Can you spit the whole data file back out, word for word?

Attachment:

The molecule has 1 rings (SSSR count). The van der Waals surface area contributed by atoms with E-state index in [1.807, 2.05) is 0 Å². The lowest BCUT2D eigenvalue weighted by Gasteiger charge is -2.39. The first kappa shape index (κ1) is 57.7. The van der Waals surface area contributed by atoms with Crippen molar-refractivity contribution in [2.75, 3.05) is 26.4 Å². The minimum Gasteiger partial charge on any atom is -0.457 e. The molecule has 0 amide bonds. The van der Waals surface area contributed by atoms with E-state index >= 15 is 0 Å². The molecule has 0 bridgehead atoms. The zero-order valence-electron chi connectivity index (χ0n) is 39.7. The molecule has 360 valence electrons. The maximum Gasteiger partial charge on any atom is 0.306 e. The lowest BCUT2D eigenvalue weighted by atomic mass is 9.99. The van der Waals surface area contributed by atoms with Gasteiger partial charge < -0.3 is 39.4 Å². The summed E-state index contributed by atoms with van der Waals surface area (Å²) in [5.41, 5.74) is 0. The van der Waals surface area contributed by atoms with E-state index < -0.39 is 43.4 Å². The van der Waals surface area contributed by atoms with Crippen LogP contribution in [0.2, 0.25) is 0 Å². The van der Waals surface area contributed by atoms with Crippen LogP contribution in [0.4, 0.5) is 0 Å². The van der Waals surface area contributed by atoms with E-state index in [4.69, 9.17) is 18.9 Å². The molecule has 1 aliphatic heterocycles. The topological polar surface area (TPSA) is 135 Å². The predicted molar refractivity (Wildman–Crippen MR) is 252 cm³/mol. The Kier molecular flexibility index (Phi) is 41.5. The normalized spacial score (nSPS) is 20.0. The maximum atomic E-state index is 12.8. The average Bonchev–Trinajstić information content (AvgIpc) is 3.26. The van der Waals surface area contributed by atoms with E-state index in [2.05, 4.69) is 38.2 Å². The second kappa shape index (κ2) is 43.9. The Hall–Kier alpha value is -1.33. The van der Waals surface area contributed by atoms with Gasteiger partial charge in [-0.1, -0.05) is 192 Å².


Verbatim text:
The molecule has 1 rings (SSSR count). The van der Waals surface area contributed by atoms with E-state index in [1.807, 2.05) is 0 Å². The lowest BCUT2D eigenvalue weighted by Gasteiger charge is -2.39. The first kappa shape index (κ1) is 57.7. The van der Waals surface area contributed by atoms with Crippen molar-refractivity contribution in [2.75, 3.05) is 26.4 Å². The minimum Gasteiger partial charge on any atom is -0.457 e. The molecule has 0 amide bonds. The van der Waals surface area contributed by atoms with E-state index >= 15 is 0 Å². The molecule has 0 bridgehead atoms. The zero-order valence-electron chi connectivity index (χ0n) is 39.7. The molecule has 360 valence electrons. The maximum Gasteiger partial charge on any atom is 0.306 e. The lowest BCUT2D eigenvalue weighted by atomic mass is 9.99. The van der Waals surface area contributed by atoms with Gasteiger partial charge < -0.3 is 39.4 Å². The summed E-state index contributed by atoms with van der Waals surface area (Å²) in [5.41, 5.74) is 0. The van der Waals surface area contributed by atoms with E-state index < -0.39 is 43.4 Å². The van der Waals surface area contributed by atoms with Crippen LogP contribution in [0.2, 0.25) is 0 Å². The van der Waals surface area contributed by atoms with Crippen LogP contribution in [0.4, 0.5) is 0 Å². The van der Waals surface area contributed by atoms with E-state index in [4.69, 9.17) is 18.9 Å². The molecule has 1 aliphatic heterocycles. The topological polar surface area (TPSA) is 135 Å². The predicted molar refractivity (Wildman–Crippen MR) is 252 cm³/mol. The Kier molecular flexibility index (Phi) is 41.5. The normalized spacial score (nSPS) is 20.0. The maximum atomic E-state index is 12.8. The average Bonchev–Trinajstić information content (AvgIpc) is 3.26. The van der Waals surface area contributed by atoms with E-state index in [2.05, 4.69) is 38.2 Å². The second kappa shape index (κ2) is 43.9. The Hall–Kier alpha value is -1.33. The van der Waals surface area contributed by atoms with Gasteiger partial charge in [-0.1, -0.05) is 192 Å².